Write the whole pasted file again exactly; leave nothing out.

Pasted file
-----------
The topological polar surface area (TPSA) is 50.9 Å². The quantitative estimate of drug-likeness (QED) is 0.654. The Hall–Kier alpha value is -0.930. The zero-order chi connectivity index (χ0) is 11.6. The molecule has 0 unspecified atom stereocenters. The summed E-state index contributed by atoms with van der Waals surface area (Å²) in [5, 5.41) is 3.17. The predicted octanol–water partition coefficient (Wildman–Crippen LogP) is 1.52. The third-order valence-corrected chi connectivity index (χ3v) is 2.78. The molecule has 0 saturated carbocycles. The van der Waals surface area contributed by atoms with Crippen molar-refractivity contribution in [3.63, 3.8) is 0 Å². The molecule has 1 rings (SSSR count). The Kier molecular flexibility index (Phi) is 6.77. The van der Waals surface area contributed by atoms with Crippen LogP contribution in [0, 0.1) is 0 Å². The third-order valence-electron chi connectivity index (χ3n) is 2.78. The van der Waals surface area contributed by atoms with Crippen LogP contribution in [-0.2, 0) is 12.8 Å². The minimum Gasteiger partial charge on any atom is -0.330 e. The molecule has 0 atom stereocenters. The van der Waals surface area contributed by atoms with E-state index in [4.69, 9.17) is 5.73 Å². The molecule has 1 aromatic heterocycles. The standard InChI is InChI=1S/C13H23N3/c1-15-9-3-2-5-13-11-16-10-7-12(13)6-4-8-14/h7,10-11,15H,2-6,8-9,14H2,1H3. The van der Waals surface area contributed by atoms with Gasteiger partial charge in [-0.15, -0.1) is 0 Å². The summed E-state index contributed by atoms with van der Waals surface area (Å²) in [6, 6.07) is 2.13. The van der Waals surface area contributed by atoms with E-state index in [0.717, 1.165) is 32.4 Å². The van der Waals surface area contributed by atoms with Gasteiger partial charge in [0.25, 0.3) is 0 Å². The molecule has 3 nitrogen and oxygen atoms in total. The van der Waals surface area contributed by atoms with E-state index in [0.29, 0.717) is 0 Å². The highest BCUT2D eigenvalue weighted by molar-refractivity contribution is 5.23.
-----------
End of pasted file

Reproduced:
The topological polar surface area (TPSA) is 50.9 Å². The quantitative estimate of drug-likeness (QED) is 0.654. The Hall–Kier alpha value is -0.930. The zero-order chi connectivity index (χ0) is 11.6. The molecule has 0 unspecified atom stereocenters. The summed E-state index contributed by atoms with van der Waals surface area (Å²) in [5, 5.41) is 3.17. The predicted octanol–water partition coefficient (Wildman–Crippen LogP) is 1.52. The third-order valence-corrected chi connectivity index (χ3v) is 2.78. The molecule has 0 saturated carbocycles. The van der Waals surface area contributed by atoms with Crippen molar-refractivity contribution in [3.63, 3.8) is 0 Å². The molecule has 1 rings (SSSR count). The Kier molecular flexibility index (Phi) is 6.77. The van der Waals surface area contributed by atoms with Crippen LogP contribution in [0, 0.1) is 0 Å². The third-order valence-electron chi connectivity index (χ3n) is 2.78. The van der Waals surface area contributed by atoms with Crippen LogP contribution in [-0.2, 0) is 12.8 Å². The minimum Gasteiger partial charge on any atom is -0.330 e. The molecule has 0 atom stereocenters. The van der Waals surface area contributed by atoms with E-state index in [4.69, 9.17) is 5.73 Å². The molecule has 1 aromatic heterocycles. The standard InChI is InChI=1S/C13H23N3/c1-15-9-3-2-5-13-11-16-10-7-12(13)6-4-8-14/h7,10-11,15H,2-6,8-9,14H2,1H3. The van der Waals surface area contributed by atoms with Gasteiger partial charge in [-0.15, -0.1) is 0 Å². The summed E-state index contributed by atoms with van der Waals surface area (Å²) in [6, 6.07) is 2.13. The van der Waals surface area contributed by atoms with E-state index in [0.717, 1.165) is 32.4 Å². The van der Waals surface area contributed by atoms with Gasteiger partial charge in [0.25, 0.3) is 0 Å². The molecule has 3 nitrogen and oxygen atoms in total. The van der Waals surface area contributed by atoms with E-state index in [0.29, 0.717) is 0 Å². The highest BCUT2D eigenvalue weighted by molar-refractivity contribution is 5.23.